Civil Engineering

Results 81 - 97 of 97.

Civil Engineering - Environment - 29.04.2014
Allotments could be key to sustainable farming, study finds
Soils under Britain's allotments are significantly healthier than intensively farmed soils First study to show that growing at small-scale in urban areas produces food sustainably without damaging soils Authors say planning and policy makers should promote urban own-growing as a sustainable way of meeting increasing food demand An increase in urban allotments could help us meet the rising demand for food throughout the world, without damaging the Earth's soils, according to new research from the University of Sheffield.

Environment - Civil Engineering - 19.03.2014
Diversity in UK gardens aiding fight to save threatened bumblebees, study suggests
The global diversity of plants being cultivated by Britainís gardeners is playing a key role in the fight to save the nationís threatened bumblebees, new research has revealed. Ecologists at Plymouth University, in a study published this week, have shown the most common species of bumblebee are not fussy about a plantís origin when searching for nectar and pollen among the nationís urban gardens.

Economics - Civil Engineering - 05.02.2014
Mapping the New York fashion scene, minute by minute
Mapping the New York fashion scene, minute by minute
A new study uses social media to show how New York's fashion industry still centers on just a few blocks of Manhattan. A new study shows New York fashion designers don't just flock to trends: They also do nearly all their business within the confines of the city's historic Garment District.

Civil Engineering - Economics - 12.11.2013
Cycling safety - what Copenhagen can teach global cities
A study from Lund University in Sweden has compared the role of urban cycling and transport planning in Copenhagen, Denmark, and Stockholm, Sweden, and the results could serve as a guide for other cities struggling with cycling safety.

Civil Engineering - 06.11.2013
Popular ’Door-in-the-Face’ Persuasion Strategy Can Sometimes Backfire, Study Shows
AUSTIN, Texas — A manipulation strategy often used in marketing and fundraising known as "Door-in-the-Face" could backfire among less concrete thinkers, according to new research from The University of Texas at Austin. Used widely for decades, the Door-in-the-Face persuasion strategy begins with an extreme request (say, for a donation of $500) that ends with a proverbial door being slammed in the requester's face and quickly follows up with a more moderate, smaller request (a $10 gift).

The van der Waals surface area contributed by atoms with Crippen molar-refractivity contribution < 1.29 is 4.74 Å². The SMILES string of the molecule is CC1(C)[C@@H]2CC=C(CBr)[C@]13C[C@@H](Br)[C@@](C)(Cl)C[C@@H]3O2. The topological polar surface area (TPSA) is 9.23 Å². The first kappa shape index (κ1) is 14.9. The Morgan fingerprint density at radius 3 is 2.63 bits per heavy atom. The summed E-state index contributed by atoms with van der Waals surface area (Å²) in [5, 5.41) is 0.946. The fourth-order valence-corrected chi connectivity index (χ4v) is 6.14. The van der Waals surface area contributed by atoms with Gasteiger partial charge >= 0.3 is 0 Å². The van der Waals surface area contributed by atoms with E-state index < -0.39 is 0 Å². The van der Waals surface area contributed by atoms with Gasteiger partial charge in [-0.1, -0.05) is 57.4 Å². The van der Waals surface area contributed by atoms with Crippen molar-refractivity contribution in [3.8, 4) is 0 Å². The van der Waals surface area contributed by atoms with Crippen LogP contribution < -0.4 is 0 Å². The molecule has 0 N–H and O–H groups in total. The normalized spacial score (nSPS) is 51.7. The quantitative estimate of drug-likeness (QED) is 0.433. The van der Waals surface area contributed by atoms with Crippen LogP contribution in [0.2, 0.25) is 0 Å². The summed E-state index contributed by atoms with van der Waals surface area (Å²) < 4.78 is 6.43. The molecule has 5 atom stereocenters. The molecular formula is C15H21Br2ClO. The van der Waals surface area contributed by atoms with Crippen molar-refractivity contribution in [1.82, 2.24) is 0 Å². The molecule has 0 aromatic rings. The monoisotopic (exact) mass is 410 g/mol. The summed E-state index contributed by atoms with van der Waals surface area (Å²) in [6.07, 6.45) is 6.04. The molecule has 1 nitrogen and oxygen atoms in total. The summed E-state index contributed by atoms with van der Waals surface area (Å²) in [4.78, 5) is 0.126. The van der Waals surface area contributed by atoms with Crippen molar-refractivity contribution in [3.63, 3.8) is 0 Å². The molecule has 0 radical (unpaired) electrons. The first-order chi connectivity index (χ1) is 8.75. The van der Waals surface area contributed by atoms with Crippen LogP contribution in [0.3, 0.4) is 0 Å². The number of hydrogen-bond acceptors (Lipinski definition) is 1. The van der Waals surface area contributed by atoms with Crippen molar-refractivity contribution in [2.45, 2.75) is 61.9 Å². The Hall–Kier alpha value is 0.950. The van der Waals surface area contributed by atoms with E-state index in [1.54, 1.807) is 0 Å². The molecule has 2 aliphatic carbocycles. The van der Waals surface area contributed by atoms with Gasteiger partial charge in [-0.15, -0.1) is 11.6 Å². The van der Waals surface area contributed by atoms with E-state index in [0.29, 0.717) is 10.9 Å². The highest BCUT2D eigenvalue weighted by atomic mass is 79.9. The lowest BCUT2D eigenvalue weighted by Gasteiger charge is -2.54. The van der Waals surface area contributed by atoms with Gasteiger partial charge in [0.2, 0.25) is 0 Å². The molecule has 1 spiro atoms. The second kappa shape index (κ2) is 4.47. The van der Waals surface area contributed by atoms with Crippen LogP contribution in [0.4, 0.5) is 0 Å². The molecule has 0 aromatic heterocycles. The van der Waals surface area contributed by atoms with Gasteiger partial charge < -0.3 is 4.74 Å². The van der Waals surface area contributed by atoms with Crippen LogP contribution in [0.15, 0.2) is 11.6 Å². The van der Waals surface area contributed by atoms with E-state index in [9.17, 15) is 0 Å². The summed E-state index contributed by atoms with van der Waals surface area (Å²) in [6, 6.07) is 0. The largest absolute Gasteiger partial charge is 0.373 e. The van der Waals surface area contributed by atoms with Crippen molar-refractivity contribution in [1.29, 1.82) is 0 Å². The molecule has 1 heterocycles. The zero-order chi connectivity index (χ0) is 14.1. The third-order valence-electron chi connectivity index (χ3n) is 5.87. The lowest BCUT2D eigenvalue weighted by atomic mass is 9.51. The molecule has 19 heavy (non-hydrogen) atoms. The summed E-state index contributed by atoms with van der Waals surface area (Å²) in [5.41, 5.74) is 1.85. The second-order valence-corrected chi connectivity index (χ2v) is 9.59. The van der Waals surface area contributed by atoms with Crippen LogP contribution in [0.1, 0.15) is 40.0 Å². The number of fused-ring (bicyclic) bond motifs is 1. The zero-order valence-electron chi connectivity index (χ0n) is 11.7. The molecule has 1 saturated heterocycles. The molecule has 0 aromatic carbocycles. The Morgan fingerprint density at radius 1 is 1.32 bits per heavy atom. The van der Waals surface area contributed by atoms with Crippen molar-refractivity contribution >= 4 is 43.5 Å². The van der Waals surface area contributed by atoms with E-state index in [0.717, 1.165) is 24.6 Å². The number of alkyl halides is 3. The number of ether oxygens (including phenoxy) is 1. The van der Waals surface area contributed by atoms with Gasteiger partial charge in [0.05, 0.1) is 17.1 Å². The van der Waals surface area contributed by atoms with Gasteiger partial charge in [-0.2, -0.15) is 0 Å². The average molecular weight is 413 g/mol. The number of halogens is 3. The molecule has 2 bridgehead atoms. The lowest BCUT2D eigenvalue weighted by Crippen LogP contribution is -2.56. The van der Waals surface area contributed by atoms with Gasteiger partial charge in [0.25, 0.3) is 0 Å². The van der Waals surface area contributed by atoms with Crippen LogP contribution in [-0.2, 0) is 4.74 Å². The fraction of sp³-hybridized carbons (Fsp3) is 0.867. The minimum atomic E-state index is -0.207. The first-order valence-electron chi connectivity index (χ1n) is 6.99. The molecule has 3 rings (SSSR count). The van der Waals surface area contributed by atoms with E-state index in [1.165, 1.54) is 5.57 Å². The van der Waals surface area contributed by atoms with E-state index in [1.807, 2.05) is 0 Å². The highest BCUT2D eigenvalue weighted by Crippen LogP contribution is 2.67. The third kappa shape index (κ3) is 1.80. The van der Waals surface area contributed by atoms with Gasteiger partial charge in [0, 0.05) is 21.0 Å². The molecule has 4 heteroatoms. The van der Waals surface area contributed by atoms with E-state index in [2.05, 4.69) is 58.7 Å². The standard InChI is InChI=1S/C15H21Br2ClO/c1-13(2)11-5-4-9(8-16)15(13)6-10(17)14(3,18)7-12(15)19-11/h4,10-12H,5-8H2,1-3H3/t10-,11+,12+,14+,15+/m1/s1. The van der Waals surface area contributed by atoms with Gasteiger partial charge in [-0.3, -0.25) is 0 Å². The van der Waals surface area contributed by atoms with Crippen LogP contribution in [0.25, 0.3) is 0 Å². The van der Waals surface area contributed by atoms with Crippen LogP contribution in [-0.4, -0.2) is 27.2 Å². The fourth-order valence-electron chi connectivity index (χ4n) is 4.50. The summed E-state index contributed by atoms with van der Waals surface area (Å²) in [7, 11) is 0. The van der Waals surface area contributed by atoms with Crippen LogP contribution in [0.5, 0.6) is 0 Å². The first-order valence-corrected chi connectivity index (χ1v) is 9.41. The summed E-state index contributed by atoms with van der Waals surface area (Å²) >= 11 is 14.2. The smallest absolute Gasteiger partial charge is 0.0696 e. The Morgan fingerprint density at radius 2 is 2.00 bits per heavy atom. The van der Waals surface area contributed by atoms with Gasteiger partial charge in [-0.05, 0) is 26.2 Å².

Civil Engineering - Environment - 07.05.2013
Manufacturing areas are lighting up the City
Manufacturing areas in the city of Birmingham, which represent only a small percentage of the city's land area, are contributing significantly to urban lighting, according to research carried out by University of Birmingham environmental scientists published in the journal PLOS ONE today (Monday 6th May 2013).

Civil Engineering - Environment - 18.02.2013
Hot in the City? How plants can help lower the temperature in towns
Thermal video and still images including aerials are available on request. Nick Williams, University of Melbourne, P: 03 9035 6850, E: Andrew Coutts, Monash University, P: 03 9905 8284, E: Nerissa Hannink, University of Melbourne media office, P: 8344 8151, M: 0430 588 055, E: As Melbourne swelters through another heat wave, scientists are using thermal imaging to work out how plants can be used to reduce the severe temperatures in our cities.

Environment - Civil Engineering - 13.02.2013
Toronto can reduce greenhouse gas emissions by 70 per cent
Toronto - and other cities around the world - can significantly reduce greenhouse gas emissions by implementing aggressive but practical policy changes, says a new study by University of Toronto Civil Engineering Professor Chris Kennedy and World Bank climate change specialist Lorraine Sugar , one of Kennedy's former students.

Civil Engineering - Social Sciences - 14.11.2012
The hidden consequences of helping rural communities in Africa
The hidden consequences of helping rural communities in Africa